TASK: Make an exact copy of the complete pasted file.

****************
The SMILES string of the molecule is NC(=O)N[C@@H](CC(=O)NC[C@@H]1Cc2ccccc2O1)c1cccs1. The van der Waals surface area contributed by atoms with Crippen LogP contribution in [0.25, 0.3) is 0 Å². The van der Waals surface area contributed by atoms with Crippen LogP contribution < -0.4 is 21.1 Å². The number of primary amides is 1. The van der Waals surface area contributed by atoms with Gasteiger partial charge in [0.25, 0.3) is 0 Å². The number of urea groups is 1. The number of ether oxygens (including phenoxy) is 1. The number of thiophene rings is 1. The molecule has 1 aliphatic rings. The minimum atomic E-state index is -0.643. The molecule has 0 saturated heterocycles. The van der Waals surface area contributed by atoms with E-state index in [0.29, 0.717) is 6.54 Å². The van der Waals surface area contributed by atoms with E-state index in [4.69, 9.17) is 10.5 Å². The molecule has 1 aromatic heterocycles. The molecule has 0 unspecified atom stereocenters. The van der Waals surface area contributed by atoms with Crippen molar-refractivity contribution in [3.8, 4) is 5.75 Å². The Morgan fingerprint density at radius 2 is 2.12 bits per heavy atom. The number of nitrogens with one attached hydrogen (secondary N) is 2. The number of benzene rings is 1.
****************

The SMILES string of the molecule is NC(=O)N[C@@H](CC(=O)NC[C@@H]1Cc2ccccc2O1)c1cccs1. The van der Waals surface area contributed by atoms with Crippen LogP contribution in [0.25, 0.3) is 0 Å². The van der Waals surface area contributed by atoms with Crippen LogP contribution < -0.4 is 21.1 Å². The number of primary amides is 1. The van der Waals surface area contributed by atoms with Gasteiger partial charge in [0.25, 0.3) is 0 Å². The number of urea groups is 1. The number of ether oxygens (including phenoxy) is 1. The number of thiophene rings is 1. The molecule has 1 aliphatic rings. The minimum atomic E-state index is -0.643. The molecule has 0 saturated heterocycles. The van der Waals surface area contributed by atoms with E-state index in [0.29, 0.717) is 6.54 Å². The van der Waals surface area contributed by atoms with E-state index in [4.69, 9.17) is 10.5 Å². The molecule has 1 aromatic heterocycles. The molecule has 0 unspecified atom stereocenters. The van der Waals surface area contributed by atoms with Crippen molar-refractivity contribution in [3.8, 4) is 5.75 Å². The Morgan fingerprint density at radius 2 is 2.12 bits per heavy atom. The number of nitrogens with one attached hydrogen (secondary N) is 2. The number of benzene rings is 1.